The American Cryptogram Association was organized originally to place the "cryptogram" on an equivalent basis with chess, thus contributing to the happiness of mankind. It has grown to encompass many phases of cryptography, using both pencils and paper and computers.
During the 1920s, "Detective Fiction Weekly" had a feature on cryptography by M. E. Ohaver. Dr. C. B. Warner and some friends were attracted by the technical aspects of this as a hobby, and joined to form the American Cryptogram Association on September 1, 1929. The "ACA" was at first concerned only with what we now call mono-alphabetic substitution ciphers, termed by them "The Aristocrat of Puzzles".
Meanwhile, in Burton, Ohio, George Lamb ran the "Secret Corner" in the local newspaper. He was reading Ohaver's column, and was also a member of the National Puzzler's League, from whom we have inherited the idea of using noms-de-plume, or "noms", as a means of bringing equality - or at least anonymity - to their cipher-solving. Lamb chose "DAMON-ODAD" as his nom, and became known as "DAMON". He too was concentrating on Aristocrats, and on finding the demand for his column was increasing, he and Warner agreed to publish a magazine which would be the official journal of the ACA. It was to be named The Cryptogram. The ACA now has nearly 1000 members all over the world, and The Cryptogram has grown to a 32-page bimonthly journal, with six major departments and a separate Computer Supplement.
In 1933, "The Master Puzzler" was published, and contained the name of Helen Fouche Gaines under the nom of PICCOLA. Her major interests were in ciphers - various systems of disguising text aside from the Simple Substitution. Her first article appeared in The Cryptogram in December 1933, and was followed by the opening of the "Cipher Exchange" in that magazine. The following year, a foreign-language department was started under the name "Xenocrypts".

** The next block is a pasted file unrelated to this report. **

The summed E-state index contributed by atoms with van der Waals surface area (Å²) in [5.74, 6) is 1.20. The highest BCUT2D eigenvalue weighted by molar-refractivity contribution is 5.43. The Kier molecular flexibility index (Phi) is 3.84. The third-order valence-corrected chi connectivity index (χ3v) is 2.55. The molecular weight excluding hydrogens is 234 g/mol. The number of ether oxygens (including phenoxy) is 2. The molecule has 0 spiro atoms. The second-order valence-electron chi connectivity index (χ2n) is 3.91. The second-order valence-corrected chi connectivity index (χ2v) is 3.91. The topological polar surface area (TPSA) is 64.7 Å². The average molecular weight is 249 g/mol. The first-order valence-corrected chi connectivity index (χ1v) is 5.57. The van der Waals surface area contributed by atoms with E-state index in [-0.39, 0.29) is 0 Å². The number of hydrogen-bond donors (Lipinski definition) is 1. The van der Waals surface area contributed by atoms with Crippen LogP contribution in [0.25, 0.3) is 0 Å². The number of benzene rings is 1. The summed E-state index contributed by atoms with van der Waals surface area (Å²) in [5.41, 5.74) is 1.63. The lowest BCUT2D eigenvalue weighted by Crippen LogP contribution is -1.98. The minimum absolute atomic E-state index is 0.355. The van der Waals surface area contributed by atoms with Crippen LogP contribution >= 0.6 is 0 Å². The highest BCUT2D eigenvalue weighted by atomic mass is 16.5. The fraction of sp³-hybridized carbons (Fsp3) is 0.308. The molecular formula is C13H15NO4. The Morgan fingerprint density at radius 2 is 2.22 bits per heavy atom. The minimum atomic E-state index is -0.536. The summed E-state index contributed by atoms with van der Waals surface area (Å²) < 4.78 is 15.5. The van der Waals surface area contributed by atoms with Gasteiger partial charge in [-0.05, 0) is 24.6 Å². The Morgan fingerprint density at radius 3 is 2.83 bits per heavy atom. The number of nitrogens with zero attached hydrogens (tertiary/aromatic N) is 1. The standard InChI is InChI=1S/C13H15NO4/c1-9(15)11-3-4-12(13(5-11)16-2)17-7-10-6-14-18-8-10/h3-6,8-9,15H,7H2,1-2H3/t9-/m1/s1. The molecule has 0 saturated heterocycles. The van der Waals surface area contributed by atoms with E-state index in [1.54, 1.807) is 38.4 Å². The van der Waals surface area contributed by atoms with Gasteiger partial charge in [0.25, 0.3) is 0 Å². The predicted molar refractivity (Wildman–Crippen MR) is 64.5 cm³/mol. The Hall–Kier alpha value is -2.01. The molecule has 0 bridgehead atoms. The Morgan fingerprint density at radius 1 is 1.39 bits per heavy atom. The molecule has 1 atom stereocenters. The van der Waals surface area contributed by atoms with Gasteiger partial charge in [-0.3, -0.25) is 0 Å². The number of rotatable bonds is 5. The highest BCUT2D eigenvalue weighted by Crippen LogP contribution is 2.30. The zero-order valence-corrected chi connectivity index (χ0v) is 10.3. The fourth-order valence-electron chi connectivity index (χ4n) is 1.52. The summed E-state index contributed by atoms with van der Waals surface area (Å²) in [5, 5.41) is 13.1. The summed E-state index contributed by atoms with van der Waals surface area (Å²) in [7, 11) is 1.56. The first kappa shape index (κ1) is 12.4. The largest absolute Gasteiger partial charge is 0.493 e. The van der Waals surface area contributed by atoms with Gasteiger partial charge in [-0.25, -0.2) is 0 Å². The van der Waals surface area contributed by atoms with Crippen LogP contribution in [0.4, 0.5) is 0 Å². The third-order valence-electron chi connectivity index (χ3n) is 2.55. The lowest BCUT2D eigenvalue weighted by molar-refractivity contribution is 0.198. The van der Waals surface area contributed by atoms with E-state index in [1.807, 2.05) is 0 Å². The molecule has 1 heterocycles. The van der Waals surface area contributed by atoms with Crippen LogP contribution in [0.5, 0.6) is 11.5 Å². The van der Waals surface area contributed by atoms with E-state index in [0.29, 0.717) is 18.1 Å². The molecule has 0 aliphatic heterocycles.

In 1936, interest having grown in ciphers and methods of breaking them, it was suggested that the ACA should publish a text book. The contents would be taken from the "Round Robin" lessons that had been a major method of spreading information and practice among members, with additional material from foreign sources and hard-to-find books. With help from many volunteers, Elementary Cryptanalysis appeared for the first time in 1939, under the editorship of Helen Fouche Gaines. The book was also dedicated to George Lamb, who died before it appeared in print. PICCOLA died soon after. "Elcy" was the first book of its kind to appear in English, and was reprinted by Dover in 1956 under the title Cryptanalysis. It remains a standard text to this day. The ACA has since published many other booklets on specialized subjects, all produced by volunteers among our members.
In 1982 a regular "Computer Column" was started. In deference to those who do not possess computers, fully developed programs are not published in this column, but only hints and suggestions for enciphering and deciphering. In 1986, a Computer Supplement began publication; it contains more information on computer activities.